Norway to the future
Thursday, April 22, 2004
"One short-term memory booster please." "Will that be pill or implant, sir?"
With brain implants on their way, it is good to see that scientists are discussing the ethics of boosting brainpower with drugs. We already have and employ several chemicals to affect our brains, from pills which affect our pain threshold, Prozac and its numerous off-shoots, and as the article mentions, Ritalin. Coffee, cigarettes and wine may increase your brainpower, yet are socially accepted. "[H]ow is taking a drug any different?" the article asks. Why stop with drugs, I say.

In what way would a physical implant affect us as persons? Most people will agree that people on pain killers or Ritalin are the same person, albeit a bit better suited to function in our world. Prozac is coming close to being a fad, you probably know someone who currently takes or has taken mood-altering pills (maybe you take them yourself). Is the person a different person than before? By different, I do not just mean that they are acting differently, I mean are they the same person. I believe that for the vast majority, the answer is yes (if you have taken or are currently taking mood enhancers, do you consider yourself to be yourself?).

Chemicals can be scary. They can be volatile. They can cause adverse effects. Still, we consider that the upsides of drugs larger than the eventual downsides. Being addicted to branded pills (not counting the various pseudo-brands of, say, E) is the only socially acceptable way to be a drug addict in today's society. I will not go into the debate on the ethical sides of being allowed to feel better as long as the pill is produced by a respected pharmaceuticals company as opposed to in secret labs in The Netherlands, let's just say that I am very sceptical towards putting chemicals into my body- that includes the mildest painkillers.

Often, doctors do not even know why a drug works the way it does. As an example, beta blockers are supposed to increase blood pressure and heart rate, while they work in the exactly opposite way on heart attack victims. Same, goes for Ritalin, I wonder who first thought of giving that hyperactive kid some speed to calm down. Using electronic implants that work on a limited area of the brain, doing what it is supposed to do, and nothing more, may be a better way to avoid adverse effects than by pouring your body full of molecules that are free to wander around the blood stream, connecting to whatever is possible, affecting the complex system being a human body. As with any complex system, changing one of the inputs -- be it by drugs or electronics -- is dangerous, as the butterfly effect can set things in motion that no one had thought of. Just imagine what our most used "explant" -- the device that we are now addicted to as it removes the need to be physically in the same place to communicate -- the mobile phone, might do to our brains in the long term.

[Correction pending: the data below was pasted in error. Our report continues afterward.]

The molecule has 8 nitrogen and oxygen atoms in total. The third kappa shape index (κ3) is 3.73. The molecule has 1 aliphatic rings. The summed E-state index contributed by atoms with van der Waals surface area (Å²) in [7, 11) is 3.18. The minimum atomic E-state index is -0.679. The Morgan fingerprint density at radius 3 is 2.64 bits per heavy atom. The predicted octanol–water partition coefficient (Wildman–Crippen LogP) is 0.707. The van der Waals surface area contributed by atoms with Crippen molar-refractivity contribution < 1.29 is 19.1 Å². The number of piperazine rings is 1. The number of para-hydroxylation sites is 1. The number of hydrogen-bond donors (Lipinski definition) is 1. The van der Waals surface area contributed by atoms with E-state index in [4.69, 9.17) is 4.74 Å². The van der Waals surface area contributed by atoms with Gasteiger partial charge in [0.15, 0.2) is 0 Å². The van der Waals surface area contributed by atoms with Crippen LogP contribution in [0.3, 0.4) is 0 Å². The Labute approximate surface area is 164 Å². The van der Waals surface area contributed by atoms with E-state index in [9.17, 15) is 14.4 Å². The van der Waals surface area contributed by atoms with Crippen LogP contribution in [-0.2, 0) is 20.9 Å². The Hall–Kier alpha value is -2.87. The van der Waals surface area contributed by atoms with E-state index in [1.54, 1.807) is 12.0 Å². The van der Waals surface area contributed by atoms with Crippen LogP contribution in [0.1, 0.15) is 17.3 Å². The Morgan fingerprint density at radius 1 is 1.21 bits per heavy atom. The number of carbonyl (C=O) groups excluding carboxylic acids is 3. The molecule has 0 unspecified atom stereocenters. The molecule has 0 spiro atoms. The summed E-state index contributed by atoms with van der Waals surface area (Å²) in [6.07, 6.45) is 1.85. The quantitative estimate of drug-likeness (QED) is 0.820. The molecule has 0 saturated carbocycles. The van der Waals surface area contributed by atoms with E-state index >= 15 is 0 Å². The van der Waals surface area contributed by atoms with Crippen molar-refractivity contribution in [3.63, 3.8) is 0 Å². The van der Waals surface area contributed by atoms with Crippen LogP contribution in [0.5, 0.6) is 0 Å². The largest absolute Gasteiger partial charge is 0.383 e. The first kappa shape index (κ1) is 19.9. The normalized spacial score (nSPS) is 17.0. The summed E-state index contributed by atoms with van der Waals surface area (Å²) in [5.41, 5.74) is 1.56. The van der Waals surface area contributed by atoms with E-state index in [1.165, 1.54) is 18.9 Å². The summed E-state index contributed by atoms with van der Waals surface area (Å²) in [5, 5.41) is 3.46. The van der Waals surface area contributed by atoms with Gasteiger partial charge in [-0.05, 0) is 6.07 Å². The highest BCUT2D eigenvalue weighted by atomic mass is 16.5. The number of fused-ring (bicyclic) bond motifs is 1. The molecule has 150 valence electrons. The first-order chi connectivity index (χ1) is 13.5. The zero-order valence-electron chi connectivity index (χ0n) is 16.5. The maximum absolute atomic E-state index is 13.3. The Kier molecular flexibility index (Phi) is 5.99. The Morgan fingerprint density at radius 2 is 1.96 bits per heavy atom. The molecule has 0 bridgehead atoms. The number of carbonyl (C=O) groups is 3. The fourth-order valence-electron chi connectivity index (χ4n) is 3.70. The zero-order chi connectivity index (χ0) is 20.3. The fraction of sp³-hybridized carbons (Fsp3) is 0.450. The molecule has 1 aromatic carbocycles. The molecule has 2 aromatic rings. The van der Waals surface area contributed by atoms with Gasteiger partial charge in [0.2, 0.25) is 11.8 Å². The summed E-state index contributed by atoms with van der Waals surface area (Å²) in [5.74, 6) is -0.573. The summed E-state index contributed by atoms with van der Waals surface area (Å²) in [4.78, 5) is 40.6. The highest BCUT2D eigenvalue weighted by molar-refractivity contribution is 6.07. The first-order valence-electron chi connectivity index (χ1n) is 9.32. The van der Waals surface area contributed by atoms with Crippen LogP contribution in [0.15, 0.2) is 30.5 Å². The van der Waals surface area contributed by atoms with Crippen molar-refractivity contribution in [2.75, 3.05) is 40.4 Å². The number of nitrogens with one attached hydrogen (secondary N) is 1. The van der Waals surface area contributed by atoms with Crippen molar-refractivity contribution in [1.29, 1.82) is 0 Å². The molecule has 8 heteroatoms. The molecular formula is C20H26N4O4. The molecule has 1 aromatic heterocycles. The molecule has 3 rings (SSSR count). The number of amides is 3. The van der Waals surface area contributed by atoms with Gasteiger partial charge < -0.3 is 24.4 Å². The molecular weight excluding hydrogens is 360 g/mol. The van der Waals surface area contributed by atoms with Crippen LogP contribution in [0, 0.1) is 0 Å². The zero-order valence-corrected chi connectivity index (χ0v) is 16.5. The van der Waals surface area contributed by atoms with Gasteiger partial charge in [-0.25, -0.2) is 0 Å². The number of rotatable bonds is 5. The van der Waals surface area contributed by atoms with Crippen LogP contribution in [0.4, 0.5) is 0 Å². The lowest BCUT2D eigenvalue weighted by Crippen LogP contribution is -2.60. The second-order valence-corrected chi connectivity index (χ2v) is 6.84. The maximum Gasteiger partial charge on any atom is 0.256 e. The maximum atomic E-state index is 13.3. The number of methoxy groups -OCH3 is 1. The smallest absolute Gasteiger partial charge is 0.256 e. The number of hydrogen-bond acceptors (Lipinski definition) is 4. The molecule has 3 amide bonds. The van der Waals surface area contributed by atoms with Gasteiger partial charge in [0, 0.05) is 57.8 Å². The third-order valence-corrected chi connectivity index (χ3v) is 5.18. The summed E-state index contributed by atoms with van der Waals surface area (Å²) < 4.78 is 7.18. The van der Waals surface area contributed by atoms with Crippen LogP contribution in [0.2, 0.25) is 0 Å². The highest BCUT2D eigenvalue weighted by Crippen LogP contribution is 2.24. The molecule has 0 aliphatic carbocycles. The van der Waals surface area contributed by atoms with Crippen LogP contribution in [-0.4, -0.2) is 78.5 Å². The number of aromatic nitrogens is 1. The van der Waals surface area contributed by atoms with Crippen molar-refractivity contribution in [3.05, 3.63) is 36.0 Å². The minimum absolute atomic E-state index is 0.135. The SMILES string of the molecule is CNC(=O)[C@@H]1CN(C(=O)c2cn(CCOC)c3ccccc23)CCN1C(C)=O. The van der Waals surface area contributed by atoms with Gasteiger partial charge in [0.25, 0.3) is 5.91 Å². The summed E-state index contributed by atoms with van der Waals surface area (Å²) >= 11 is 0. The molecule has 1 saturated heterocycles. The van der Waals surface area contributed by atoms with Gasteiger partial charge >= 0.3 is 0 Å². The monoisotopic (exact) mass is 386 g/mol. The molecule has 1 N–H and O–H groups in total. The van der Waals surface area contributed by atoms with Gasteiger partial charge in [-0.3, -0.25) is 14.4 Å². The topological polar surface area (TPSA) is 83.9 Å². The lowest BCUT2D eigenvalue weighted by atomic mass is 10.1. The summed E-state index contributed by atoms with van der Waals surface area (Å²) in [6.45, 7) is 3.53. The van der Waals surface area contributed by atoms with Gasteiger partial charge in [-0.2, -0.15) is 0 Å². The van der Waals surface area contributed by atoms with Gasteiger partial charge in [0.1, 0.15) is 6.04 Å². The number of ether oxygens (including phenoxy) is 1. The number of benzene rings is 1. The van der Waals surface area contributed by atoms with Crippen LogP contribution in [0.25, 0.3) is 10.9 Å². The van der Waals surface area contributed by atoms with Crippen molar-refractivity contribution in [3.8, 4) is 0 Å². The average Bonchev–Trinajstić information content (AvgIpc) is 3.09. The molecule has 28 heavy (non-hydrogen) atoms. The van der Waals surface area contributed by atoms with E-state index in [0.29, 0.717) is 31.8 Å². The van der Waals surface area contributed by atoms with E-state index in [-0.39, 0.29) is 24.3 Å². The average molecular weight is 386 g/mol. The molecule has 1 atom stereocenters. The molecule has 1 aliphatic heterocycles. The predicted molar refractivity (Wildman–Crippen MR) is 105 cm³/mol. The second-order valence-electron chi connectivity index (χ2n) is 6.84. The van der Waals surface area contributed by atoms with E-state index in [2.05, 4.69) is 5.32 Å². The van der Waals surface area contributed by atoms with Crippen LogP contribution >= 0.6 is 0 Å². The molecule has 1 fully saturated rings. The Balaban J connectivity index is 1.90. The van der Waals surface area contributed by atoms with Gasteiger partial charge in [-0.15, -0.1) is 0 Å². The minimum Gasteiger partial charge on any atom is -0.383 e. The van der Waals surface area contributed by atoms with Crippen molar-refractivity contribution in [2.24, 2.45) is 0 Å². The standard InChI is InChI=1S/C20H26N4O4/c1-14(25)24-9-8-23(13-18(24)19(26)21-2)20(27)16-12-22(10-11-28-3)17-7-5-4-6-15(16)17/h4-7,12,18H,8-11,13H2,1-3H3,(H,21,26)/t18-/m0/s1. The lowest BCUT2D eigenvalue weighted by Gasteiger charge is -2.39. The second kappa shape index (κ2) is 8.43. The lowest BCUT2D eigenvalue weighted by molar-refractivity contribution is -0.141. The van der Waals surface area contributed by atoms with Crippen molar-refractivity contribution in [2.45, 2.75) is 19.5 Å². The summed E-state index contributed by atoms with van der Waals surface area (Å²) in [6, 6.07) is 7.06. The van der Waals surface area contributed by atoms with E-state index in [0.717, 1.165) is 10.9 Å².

With neuroscience research progressing day by day, we learn more about the inner workings of our brain, in more detail than ever. Electronic implants are already in use for therapeutic reasons, so the parallel to therapeutic drugs is there, implants are just some years (but not many) further down the road. This requires not only the researchers, but also each and every one of us, to take a stand on what we feel is acceptable and ethically correct. For me, the method used is more of a second nature, except that I am risk-adverse enough not to risk my sanity by using chemicals. Looking at the mother in Requiem for a dream, becoming a cyborg seems to me to be a better alternative.

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